Here's an asparagus fun fact: according to the Michigan Asparagus Advisory Board, an asparagus plant reproduces on its own for approximately 15 years when properly cared for. If you are fortunate to have a healthy asparagus plant in your yard, your table should welcome fresh asparagus for several seasons to come. Preparing fresh asparagus takes little time and effort, nor requires loads of condiments since it is so tasty on its own. Some cooks do like to serve with a sprinkling of lemon butter although this takes away from the other fun fact, that asparagus contains no fat or cholesterol.
Prepare a stockpot or saucepan for cooking the asparagus. Place a steamer basket inside the pot, and fill the pot until the water reaches the bottom of the basket.
Turn the burner on, and allow the water to heat while preparing the asparagus for cooking.
Snap the bottom end of each spear off. The end of the stalk typically has a lighter shade of color and feels thicker and courser than the rest of the plant. A natural break should occur easily when using your hands, but using a knife works as well.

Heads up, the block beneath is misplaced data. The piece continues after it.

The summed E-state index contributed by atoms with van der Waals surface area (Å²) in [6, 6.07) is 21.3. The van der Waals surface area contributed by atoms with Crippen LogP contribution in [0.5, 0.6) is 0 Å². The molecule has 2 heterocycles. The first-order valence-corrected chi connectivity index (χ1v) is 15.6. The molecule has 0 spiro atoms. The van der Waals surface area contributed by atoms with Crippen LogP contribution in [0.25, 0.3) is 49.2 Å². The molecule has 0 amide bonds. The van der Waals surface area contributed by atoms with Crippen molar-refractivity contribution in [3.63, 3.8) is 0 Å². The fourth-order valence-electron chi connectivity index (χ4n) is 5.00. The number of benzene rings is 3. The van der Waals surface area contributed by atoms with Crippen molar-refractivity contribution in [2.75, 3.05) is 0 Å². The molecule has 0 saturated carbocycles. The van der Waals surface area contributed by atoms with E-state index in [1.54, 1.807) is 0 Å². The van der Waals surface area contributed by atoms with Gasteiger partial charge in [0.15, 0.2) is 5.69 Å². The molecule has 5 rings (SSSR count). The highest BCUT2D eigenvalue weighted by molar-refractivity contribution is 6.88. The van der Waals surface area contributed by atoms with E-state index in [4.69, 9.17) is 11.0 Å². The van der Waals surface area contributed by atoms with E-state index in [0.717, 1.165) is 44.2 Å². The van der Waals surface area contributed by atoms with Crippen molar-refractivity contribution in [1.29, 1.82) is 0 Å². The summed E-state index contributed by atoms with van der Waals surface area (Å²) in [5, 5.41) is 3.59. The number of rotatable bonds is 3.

Place the processed stalks into a colander in the sink, and gently rinse the asparagus spears. The skin of the plant can tear easily, so do not scrub at the stalks--a gentle washing to remove any dust or dirt will do.
Remove the lid of the stockpot (be careful of rising steam), and use tongs to set the asparagus spears into the pot. Cover the pot and cook for approximately five to eight minutes. Asparagus does not take long to cook. Remove the stalks when they are still slightly firm, as they will continue to cook and soften slightly once removed from the heat.
Asparagus can also be stir-fried or grilled.
Fresh asparagus is quite perishable and should be prepared shortly after purchase or harvest.